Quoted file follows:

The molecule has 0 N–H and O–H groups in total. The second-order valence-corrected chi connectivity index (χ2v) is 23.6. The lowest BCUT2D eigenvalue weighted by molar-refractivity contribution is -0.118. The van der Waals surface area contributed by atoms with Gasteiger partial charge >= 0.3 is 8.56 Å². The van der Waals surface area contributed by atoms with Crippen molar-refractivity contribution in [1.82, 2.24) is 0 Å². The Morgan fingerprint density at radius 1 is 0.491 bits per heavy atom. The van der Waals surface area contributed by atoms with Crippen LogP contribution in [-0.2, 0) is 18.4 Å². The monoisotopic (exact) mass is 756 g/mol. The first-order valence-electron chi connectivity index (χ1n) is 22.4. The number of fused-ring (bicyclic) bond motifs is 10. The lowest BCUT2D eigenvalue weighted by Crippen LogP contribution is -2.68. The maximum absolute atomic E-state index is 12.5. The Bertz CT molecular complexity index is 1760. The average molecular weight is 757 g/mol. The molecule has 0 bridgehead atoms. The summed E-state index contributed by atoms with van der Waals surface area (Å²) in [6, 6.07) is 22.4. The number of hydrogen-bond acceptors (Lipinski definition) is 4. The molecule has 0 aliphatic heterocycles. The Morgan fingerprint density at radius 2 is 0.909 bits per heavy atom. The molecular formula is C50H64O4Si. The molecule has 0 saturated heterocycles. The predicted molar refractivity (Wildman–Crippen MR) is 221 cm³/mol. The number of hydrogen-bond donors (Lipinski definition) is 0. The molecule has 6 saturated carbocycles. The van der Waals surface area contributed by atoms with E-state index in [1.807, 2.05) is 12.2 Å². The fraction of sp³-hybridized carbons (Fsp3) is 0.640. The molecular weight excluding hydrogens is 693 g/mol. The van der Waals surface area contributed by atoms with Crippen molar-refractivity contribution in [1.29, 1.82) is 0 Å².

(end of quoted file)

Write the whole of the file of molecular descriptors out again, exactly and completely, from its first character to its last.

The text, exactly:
The molecule has 0 N–H and O–H groups in total. The second-order valence-corrected chi connectivity index (χ2v) is 23.6. The lowest BCUT2D eigenvalue weighted by molar-refractivity contribution is -0.118. The van der Waals surface area contributed by atoms with Gasteiger partial charge >= 0.3 is 8.56 Å². The van der Waals surface area contributed by atoms with Crippen molar-refractivity contribution in [1.82, 2.24) is 0 Å². The Morgan fingerprint density at radius 1 is 0.491 bits per heavy atom. The van der Waals surface area contributed by atoms with Crippen LogP contribution in [-0.2, 0) is 18.4 Å². The monoisotopic (exact) mass is 756 g/mol. The first-order valence-electron chi connectivity index (χ1n) is 22.4. The number of fused-ring (bicyclic) bond motifs is 10. The lowest BCUT2D eigenvalue weighted by Crippen LogP contribution is -2.68. The maximum absolute atomic E-state index is 12.5. The Bertz CT molecular complexity index is 1760. The average molecular weight is 757 g/mol. The molecule has 0 bridgehead atoms. The summed E-state index contributed by atoms with van der Waals surface area (Å²) in [6, 6.07) is 22.4. The number of hydrogen-bond acceptors (Lipinski definition) is 4. The molecule has 0 aliphatic heterocycles. The Morgan fingerprint density at radius 2 is 0.909 bits per heavy atom. The molecular formula is C50H64O4Si. The molecule has 0 saturated heterocycles. The predicted molar refractivity (Wildman–Crippen MR) is 221 cm³/mol. The number of hydrogen-bond donors (Lipinski definition) is 0. The molecule has 6 saturated carbocycles. The van der Waals surface area contributed by atoms with E-state index in [1.807, 2.05) is 12.2 Å². The fraction of sp³-hybridized carbons (Fsp3) is 0.640. The molecular weight excluding hydrogens is 693 g/mol. The van der Waals surface area contributed by atoms with Crippen molar-refractivity contribution in [1.29, 1.82) is 0 Å².